• Cycle Approximate Timing Simulation of RISC-V Processors
    • When: 10:30 a.m. – 11 a.m. CET
    • Who: Lee Moore, Imperas

    For RISC-V semiconductor vendors to win embedded system sockets, their customers are going to want to know about the timing and power consumption of those SoCs.

    Historically, architectural estimation, analysis and optimization has been done using either manual spreadsheets, hardware emulators, FPGA prototypes, cycle approximate simulators or cycle accurate simulators. These all have significant drawbacks: insufficient accuracy, high cost, RTL availability (meaning that the technique is only available later in the project when the RTL design is complete), low performance.

    Instruction accurate software simulation, or virtual platforms, have the speed necessary to cover the range of system scenarios, can be available much earlier in the project, and are typically 5x less expensive than cycle approximate or cycle accurate simulators.

    Previously, because of a lack of timing information in the models and simulator, virtual platforms could not be used for timing estimation. We report here on a technique for dynamically annotating timing information to the software simulation results. This has achieved accuracy of better than +/-15%, which is normally good enough for most architectural exploration and system analysis.

    In the Open Virtual Platforms (OVP) processor model architecture it is possible to create a standalone library module with entry points that are called when instructions are executed. This library can introspect the running system and calculate an estimate for the cycles taken to execute the current instruction. Not only can these add-on libraries dynamically inspect the running system estimate timing affects, they can annotate calculated instruction cycle timing back into the simulation and affect timing of the simulation.

  • Securing RISC-V Machines Dynamically with Hardware-Enforced Metadata Policies
    • When: 11:30 a.m. – Noon CET
    • Who: Steven Milburn, Dover Microsystems

    Dover Microsystems’ IP implements a security solution for RISC-V machines which is more robust, flexible, and updatable than anything available today in competitor processor architectures. We do this with a hybrid hardware-software implementation of metadata policy enforcement, where we check the validity of every instruction executed against a set of software-defined metadata policies, and queue writes to memory or peripherals until validation is complete. We will demonstrate how we apply our metadata policy concepts in hardware, software, and the toolchain to implement policies for Data Confidentiality and Compartmentalization. Dover Microsystems will have a live demonstration running on an FPGA with a RISC-V core, and will present the power, performance, area, and security (PPAS) impacts on that system.

  • RISC-V ISA and Foundation Overview
    • When: Noon – 12:30 p.m. CET
    • Who: Rick O’Connor, RISC-V Foundation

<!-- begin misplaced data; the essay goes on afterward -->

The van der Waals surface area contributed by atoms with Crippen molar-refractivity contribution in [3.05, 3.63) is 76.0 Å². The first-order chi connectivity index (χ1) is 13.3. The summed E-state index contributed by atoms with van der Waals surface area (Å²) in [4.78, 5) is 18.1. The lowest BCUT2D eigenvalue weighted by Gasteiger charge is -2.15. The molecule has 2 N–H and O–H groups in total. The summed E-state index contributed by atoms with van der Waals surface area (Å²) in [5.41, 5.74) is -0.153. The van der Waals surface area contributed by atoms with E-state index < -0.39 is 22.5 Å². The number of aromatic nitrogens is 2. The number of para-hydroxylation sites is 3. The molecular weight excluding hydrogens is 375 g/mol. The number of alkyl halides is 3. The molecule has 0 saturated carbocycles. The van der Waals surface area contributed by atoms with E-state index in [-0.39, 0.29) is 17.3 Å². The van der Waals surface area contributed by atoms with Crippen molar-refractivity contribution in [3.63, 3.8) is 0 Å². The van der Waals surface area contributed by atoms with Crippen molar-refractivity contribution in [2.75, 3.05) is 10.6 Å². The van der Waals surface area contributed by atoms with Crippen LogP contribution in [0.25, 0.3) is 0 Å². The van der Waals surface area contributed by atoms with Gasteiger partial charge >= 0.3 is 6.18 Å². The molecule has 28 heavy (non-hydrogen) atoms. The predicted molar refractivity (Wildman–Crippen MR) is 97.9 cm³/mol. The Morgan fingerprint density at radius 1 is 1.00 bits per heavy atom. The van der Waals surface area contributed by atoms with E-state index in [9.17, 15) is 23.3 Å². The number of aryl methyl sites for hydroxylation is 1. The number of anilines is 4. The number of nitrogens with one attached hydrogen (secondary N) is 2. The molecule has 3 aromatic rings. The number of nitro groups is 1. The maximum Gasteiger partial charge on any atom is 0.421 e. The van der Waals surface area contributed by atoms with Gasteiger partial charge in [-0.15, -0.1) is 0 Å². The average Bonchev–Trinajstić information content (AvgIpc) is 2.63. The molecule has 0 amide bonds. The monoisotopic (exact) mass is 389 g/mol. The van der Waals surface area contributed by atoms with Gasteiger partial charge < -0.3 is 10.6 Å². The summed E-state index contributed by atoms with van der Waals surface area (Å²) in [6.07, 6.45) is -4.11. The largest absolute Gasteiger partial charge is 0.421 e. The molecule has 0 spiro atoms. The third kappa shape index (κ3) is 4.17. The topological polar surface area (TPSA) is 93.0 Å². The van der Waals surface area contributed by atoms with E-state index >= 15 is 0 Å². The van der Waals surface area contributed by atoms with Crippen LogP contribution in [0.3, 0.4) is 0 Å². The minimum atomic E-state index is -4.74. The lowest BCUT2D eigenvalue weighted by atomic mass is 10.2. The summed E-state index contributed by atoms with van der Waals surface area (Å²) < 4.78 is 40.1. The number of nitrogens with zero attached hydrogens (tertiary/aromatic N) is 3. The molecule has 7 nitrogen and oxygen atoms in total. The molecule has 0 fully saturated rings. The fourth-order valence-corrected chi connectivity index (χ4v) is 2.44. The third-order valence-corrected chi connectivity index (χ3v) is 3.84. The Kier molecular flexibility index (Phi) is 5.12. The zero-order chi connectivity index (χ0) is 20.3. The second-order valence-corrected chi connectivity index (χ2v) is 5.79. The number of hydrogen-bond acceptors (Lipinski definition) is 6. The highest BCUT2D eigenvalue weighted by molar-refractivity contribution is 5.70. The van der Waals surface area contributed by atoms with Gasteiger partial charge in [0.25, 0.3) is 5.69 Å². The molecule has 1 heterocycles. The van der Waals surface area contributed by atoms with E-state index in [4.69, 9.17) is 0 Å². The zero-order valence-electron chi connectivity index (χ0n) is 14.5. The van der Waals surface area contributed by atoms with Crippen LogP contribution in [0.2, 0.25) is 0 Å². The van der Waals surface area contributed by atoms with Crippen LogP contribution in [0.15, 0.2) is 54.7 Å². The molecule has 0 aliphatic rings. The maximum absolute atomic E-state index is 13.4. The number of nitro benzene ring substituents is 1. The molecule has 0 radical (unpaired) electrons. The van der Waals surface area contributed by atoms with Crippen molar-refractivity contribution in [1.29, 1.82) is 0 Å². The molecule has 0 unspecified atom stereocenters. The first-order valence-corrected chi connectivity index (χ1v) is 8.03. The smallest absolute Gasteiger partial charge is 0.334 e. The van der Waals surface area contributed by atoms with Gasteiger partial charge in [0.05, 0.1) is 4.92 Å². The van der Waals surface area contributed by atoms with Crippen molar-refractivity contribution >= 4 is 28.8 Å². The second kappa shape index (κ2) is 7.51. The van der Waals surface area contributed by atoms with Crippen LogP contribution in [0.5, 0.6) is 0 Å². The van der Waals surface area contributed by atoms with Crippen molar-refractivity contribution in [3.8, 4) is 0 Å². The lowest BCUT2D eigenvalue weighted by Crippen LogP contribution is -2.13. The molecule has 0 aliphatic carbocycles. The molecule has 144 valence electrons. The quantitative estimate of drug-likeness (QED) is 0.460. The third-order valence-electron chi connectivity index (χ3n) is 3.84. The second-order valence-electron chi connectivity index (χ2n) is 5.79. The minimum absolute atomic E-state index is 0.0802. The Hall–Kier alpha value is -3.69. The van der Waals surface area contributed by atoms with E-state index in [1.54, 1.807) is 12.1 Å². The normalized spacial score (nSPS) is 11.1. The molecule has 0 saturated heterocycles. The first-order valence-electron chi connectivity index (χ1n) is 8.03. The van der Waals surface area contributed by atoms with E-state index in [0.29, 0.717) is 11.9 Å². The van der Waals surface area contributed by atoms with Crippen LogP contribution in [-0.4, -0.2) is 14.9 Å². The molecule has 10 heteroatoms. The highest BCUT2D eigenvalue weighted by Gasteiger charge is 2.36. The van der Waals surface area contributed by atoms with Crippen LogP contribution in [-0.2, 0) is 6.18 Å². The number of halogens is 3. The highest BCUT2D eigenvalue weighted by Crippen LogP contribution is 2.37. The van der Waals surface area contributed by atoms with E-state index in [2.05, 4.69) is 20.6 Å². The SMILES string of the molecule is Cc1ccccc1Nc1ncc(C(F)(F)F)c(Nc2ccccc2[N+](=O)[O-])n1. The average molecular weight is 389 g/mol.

The free and open RISC-V (“risk-five”) Instruction Set Architecture (ISA) began development at UC Berkeley in 2010, with the frozen base user ISA specification released in May 2014, and has since seen rapid uptake around the globe, including the first commercial shipments. The RISC-V effort distills over 30 years of processor research at UC Berkeley and elsewhere into an extensible instruction set that can be fully customized.

    This talk will cover features of the RISC-V ISA design, which has the goals of scaling from deeply embedded implementations for IoT up to the largest warehouse-scale computers, with support for extensive customization. We’ll also detail the uptake of RISC-V globally and the development of the RISC-V ecosystem, including Western Digital’s “billion RISC-V core commitment” and provide a RISC-V Foundation update.

  • A RISC V-Based Open Hardware Platform for Wearable
    • When: 2:30 p.m. – 3 p.m. CET
    • Who: Stefan Mach, ETH Zurich

    Wearable smart sensing is a promising technology to enhance user experience in sport/fitness, as well as health and human monitoring. Wearable sensing systems, as also Internet of Thing (IoT) systems, not only provide continuous data monitoring and acquisition, but are also expected to process, and make sense of the acquired data by classification in similar ways as human experts do. Supporting continuous “smart” operation on ultra-small batteries poses unique challenges in energy efficiency.

    In this work, we present an ultra-low-power open embedded platform that hosts a scalable array of analogue-to-digital converters for biomedical and inertial sensors, and it can process data on-board with machine learning algorithms (i.e. SVM, KNN, Neural Networks) in an energy efficient manner. The platform’s compute engine is a heterogeneous multi-core parallel ultra-low power (PULP) processor based on RISC-V, capable to deliver up to 1.8 GOPS and embedding hardware accelerators. These features are provided with 10 mW power consumption (168 MHz, 0.78V Core voltage), which makes the platform ideal for battery-powered activities typically of wearable applications, with a 30x energy efficiency increase compared to standard microcontrollers (MCUs) with similar power budgets.